Ok, we’re done. Seriously, PMA.core is cool. Let us help you in your quest for vendor-agnostic digital pathology solutions, and (amongst others) never worry about proprietary file formats again.

Integrity for all

Transferring whole slide images

The following is a cartoon from XKCD dating from a few years back. If you’ve ever been involved in the transfer of whole slide images, this will be very recognizable.

With whole slide imaging data, the above actually is more complicated. The step that is being skipped in the cartoon is the file integrity check. And with whole slide images, as a single virtual slide can consist of multiple files, it can become really complex really fast.

If you’re a professional user of PMA.core, you no doubt have already appreciated the convenience of the “integrity check” tool: it allows you to select a set of slides, and check if they actually really whole slide imaging data.

Can your image management solution do this? 🙂

But we admit, buying PMA.core just to verify virtual slide integrity is probably overkill.

DIY slide integrity

It turns out, PMA.start is just a well capable to verify virtual slide integrity. But first some background about why you would even want to do this.

The fundamental reason why you want to route all of your slide manipulation operations through PMA.start or its bigger brother PMA.core is that the software knows and understands what a slide is. When you copy a number a multi-file slides from one device to another and you refer to our software components in your code for verification purposes, you cannot make any mistakes in terms of accidentally copying only parts of files the slides. If a mistake does crop up in your report, you can simultaneously check whether something was perhaps wrong with the original slides and files. Digital pathology is hard enough as it is; at least do it on a unit of data (the “slide” rather than the “file”) that makes sense!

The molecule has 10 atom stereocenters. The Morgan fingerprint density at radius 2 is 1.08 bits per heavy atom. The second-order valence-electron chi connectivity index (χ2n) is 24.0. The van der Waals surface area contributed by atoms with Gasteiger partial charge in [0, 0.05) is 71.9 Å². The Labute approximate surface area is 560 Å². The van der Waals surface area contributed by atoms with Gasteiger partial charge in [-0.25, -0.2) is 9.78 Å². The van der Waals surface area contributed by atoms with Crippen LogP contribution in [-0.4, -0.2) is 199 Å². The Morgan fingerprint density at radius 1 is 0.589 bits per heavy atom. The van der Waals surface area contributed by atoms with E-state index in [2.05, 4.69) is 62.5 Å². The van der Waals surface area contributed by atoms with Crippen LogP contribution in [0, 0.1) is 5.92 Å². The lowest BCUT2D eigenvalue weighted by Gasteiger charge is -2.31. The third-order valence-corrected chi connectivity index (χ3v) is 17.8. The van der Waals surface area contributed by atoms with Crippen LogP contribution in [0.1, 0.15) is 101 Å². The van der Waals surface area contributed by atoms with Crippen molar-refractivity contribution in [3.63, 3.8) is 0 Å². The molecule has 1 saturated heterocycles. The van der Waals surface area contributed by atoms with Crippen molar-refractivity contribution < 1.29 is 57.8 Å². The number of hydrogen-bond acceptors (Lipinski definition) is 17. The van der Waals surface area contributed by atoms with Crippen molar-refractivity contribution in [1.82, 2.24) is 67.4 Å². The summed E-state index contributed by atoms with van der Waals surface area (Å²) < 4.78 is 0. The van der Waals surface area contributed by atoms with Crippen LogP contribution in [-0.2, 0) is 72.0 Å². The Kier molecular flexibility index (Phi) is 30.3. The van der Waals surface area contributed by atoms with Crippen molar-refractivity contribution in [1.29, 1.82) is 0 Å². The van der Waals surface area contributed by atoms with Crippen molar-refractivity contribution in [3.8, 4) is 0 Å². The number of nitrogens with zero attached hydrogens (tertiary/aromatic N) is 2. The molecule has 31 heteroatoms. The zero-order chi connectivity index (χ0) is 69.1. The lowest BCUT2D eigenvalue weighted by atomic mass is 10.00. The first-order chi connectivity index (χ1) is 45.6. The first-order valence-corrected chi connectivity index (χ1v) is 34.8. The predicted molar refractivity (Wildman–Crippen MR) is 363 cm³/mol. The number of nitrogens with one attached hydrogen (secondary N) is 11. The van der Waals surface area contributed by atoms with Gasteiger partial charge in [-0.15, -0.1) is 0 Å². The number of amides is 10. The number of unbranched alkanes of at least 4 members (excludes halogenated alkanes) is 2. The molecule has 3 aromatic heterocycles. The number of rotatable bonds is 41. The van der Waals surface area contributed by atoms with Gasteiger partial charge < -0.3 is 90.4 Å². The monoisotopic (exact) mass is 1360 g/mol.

As much of slide transfers occur “ad hoc” (on a “need to transfer” basis sort of speak), we wrote an integrity check procedure ourselves as an Anaconda Jupyter notebook.

In order to get PMA.python to work with Anaconda, you’ll first have to get it through PyPI. Start an anadonda prompt and type in “pip install pma_python”.

Great, now you’re ready to import our nifty library in your Jupyter notebooks.

Here’s a good way to start all of your notebooks:

The first block confirms the availability of the library; the second block confirms that PMA.start is running on your system.

This is where Jupyter really shines: you can subdivide your Python (or R) code in separate discrete parts and execute them in an order you want. It becomes really convenient to tweak your scripts and even faster to debug them.

Our strategy for doing an integrity check on a folder an its subfolders is straightforward: loop over all the slides in the folder and see whether we can request the slide information from each one:

def loop_over_directories(dir):
    slides = {}